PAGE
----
enter image description here

I'm looking at the accent circles behind the gentleman's portrait. It seems like this has been a common graphic style for a while. Primarily used in loader animations, but I've also seen flat graphics of straight lines with the breaks/sliced vectors.

I would say it's properties are "broken path, offset, circle, simple, stroked, rounded, vector"

I want to find similar stuff, but I'm not sure what this style is called!

This is another example of the flat design, line segment style I'm referring to: https://pngtree.com/freepng/abstract-geometric-color-concentric-circle-text-box_5236753.html

  • Welcome to GD.SE!
    – Mensch
    Nov 9, 2021 at 12:07
  • 2
    I'd just say "decorative concentric rings". Not everything has a name. Nov 9, 2021 at 14:20
  • @Zach Saucier YES!! An image search for "concentric vectors" results in the closest thing. Thanks! Still not sure how to classify the flat line style composed of broken paths, and short strokes among longer ones. I see it used often for shading in flat illustrations like this st3.depositphotos.com/7840366/12923/v/600/…
    – djangodev
    Nov 9, 2021 at 15:12
  • @djangodev Searching along the lines of "stroke dash" can probably help you with that aspect Nov 9, 2021 at 16:12
  • I think merely searching for "concentric circle designs" would be your best bet. Overall it's not really a "style" it's a common design element with or without broken paths. It's fairly ubiquitous.
    – Scott
    Nov 9, 2021 at 17:11

1 Answer 1


There can exist qualities that the original creator of the line pattern behind the portrait maybe has never thought, but which are claimed to be included in the pattern alone, no need to have anything in front of or behind the pattern. The claims can be invented by a person who wants to make an impression or only to earn his bread with art without being able to create works by himself.

If the claims are repeated loudly and long enough, other people may join the choir and expand the verse. If that has happened the style name you expect can well exist. The inventor of the style name has surely made (as an evidence) a list of existing works which contain something resembling and other artists who try to exploit the possibility to get some attention by hanging around may create more of them.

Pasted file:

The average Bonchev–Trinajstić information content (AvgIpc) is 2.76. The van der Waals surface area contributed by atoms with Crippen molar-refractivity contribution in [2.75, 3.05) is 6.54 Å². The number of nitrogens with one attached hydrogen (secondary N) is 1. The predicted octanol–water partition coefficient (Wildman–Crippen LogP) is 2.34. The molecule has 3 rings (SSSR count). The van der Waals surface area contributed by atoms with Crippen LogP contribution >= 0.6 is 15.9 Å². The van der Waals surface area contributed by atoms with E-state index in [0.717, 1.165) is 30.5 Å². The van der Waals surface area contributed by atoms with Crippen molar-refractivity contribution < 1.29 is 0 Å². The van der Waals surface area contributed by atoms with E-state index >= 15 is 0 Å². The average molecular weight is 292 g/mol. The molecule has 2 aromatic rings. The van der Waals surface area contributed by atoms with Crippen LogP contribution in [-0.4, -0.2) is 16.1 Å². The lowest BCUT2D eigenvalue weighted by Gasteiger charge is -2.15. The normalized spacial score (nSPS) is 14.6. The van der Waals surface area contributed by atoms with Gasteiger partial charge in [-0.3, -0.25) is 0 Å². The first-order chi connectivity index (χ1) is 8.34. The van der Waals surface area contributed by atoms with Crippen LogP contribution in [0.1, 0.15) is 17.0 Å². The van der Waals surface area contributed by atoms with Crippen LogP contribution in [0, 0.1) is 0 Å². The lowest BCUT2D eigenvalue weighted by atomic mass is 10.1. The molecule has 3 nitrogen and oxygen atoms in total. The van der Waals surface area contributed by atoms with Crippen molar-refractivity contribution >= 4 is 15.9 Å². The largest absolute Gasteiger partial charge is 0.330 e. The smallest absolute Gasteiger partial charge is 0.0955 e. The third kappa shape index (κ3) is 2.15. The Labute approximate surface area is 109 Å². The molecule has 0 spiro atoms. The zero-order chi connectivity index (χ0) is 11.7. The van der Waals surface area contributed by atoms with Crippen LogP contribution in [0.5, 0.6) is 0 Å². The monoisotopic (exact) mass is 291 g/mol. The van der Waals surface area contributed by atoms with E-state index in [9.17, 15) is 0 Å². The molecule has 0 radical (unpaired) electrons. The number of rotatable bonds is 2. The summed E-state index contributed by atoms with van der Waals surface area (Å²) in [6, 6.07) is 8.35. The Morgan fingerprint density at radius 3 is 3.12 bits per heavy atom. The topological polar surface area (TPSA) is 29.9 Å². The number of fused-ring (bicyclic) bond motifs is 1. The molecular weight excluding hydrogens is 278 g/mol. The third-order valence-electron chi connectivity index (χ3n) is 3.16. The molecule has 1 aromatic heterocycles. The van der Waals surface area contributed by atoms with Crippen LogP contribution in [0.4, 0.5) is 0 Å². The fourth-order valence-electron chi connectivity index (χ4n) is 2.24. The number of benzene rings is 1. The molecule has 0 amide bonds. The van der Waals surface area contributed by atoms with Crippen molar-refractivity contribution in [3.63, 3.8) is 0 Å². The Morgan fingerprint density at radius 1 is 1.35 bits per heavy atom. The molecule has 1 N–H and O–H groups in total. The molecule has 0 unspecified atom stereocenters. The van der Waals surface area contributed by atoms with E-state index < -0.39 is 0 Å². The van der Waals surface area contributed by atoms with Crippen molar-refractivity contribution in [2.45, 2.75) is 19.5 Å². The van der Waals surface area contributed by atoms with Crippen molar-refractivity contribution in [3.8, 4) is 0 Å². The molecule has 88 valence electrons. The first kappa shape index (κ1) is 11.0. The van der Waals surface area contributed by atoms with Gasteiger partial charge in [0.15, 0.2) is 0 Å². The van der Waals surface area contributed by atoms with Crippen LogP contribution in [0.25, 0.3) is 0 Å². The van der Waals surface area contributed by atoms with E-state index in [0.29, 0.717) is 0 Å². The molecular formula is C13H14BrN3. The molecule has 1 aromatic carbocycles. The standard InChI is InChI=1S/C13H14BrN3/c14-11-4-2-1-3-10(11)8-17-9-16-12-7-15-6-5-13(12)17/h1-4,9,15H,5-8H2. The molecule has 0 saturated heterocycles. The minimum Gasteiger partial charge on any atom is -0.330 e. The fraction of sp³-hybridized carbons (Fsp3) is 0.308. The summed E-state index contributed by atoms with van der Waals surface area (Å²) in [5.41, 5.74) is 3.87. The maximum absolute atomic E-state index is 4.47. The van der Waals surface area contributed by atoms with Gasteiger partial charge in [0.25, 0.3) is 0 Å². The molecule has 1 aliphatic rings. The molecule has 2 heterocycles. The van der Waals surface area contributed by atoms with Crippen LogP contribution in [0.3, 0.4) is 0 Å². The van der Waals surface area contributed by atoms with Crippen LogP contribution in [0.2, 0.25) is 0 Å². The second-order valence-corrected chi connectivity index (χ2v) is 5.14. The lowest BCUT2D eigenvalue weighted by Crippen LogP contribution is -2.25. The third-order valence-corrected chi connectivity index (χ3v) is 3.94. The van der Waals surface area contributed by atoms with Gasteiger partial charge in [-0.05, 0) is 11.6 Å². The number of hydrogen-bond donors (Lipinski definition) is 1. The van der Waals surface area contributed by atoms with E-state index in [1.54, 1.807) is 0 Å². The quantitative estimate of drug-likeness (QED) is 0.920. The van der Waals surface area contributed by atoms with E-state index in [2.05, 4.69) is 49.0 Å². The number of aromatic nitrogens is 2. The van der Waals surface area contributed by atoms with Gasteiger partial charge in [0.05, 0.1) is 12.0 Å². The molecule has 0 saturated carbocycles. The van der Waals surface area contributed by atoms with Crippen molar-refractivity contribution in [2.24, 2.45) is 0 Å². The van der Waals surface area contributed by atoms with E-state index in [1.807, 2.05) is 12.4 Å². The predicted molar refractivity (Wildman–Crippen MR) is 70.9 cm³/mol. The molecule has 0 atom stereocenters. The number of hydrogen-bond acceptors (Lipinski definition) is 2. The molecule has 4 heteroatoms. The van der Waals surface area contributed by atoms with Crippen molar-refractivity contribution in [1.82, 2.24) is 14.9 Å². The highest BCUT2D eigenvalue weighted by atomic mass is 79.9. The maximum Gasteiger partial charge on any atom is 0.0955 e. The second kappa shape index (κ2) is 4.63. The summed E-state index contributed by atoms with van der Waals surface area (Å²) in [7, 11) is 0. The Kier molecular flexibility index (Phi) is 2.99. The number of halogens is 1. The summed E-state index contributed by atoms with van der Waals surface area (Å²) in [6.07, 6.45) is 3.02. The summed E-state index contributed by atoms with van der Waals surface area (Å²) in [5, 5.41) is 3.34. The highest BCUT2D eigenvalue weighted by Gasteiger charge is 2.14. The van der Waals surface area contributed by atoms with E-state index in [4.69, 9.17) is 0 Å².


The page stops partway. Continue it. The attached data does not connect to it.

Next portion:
I'm unfortunately not able to see deep enough nor do not know art styles widely enough to tell the name or the existence of that style.

Even without seeing anything abstruse or profound by myself I can well invent a style name. It can be for ex. "curvism", "arcillism" or "brokencircleism". The 3rd version is the most limiting one and assumes there's only sub-360 degrees circular arcs. These stylenames exclude many other common shapes which can be used for the same effect in a drawing which contains people, for ex. these (a Freepik image):

enter image description here

The effect is to lift something into the focus. Drawing the shape behind a person doesn't put himself on the peak, but gives to him the position where one can determine what's on the peak.

More difficult will be to persuade other people to use an invented style name. It's not impossible as you can well see by watching the list of established style names (cubism, pointillism etc,,,)

But I can draw something which uses the same line. To avoid any copyright problems I start from another form. I believe it's in public domain because it was known well before any copyright laws. In the left there's the original form. In the right a piece is taken off with the scissors tool in Illustrator and the stroke has got round end caps.

enter image description here

In the next image it's pasted as pixels to an empty Photoshop image (1000px x 1000 px).

enter image description here

Still 2 clicks are needed to finalize the effect. The clicks insert Layer Style > Bevel&Emboss to shade the curve like it was a bent bar:

enter image description here

BTW. The curve pattern behind the portrait in your question may be (not sure) in public domain. A man named Archimedes who lived in 290-212 BC and was in many ways comparable to Leonardo da Vinci may have made it as his last work. It became his last work because in 212 BC there was a war. Romans conquered town Syracuse (Sicily) where Archimedes lived. A Roman soldier killed Archimedes who was making his drawing. Painting on canvas was not common then, Roman naval power prevented importing paper from Egypt and carving in stone was slow, so Archimedes made his sketch to the sand on his yard. A legend says that Archimedes said as his last words something which I guess was the name of the drawing. The soldier misunderstood what Archimedes meant when he said in Greek "Μην σπάτε τους κύκλους" and ended the nascent artistic discussion with his sword.

  • 9
    WTF is the first paragraph talking about?
    – joojaa
    Nov 9, 2021 at 7:15
  • The lines in the original illustration are fairly obviously circular. That's been "in the public domain" for millennia. The specific arrangement of line segments might be copyright, but to try to copyright a geometric shape is bonkers. And this answer even admits to not answering the question. Nov 9, 2021 at 13:06
  • The visible parts of the curves are obviously circular. The rest of it is not at all sure. I said, someone can try to make an impression by seeing deeper. I didn't guess someone appears this fast.
    – user287001
    Nov 9, 2021 at 13:12
  • Thanks for the thoughts on copyright and fascinating history lesson!
    – djangodev
    Nov 9, 2021 at 15:18

Your Answer

By clicking “Post Your Answer”, you agree to our terms of service, privacy policy and cookie policy

Not the answer you're looking for? Browse other questions tagged or ask your own question.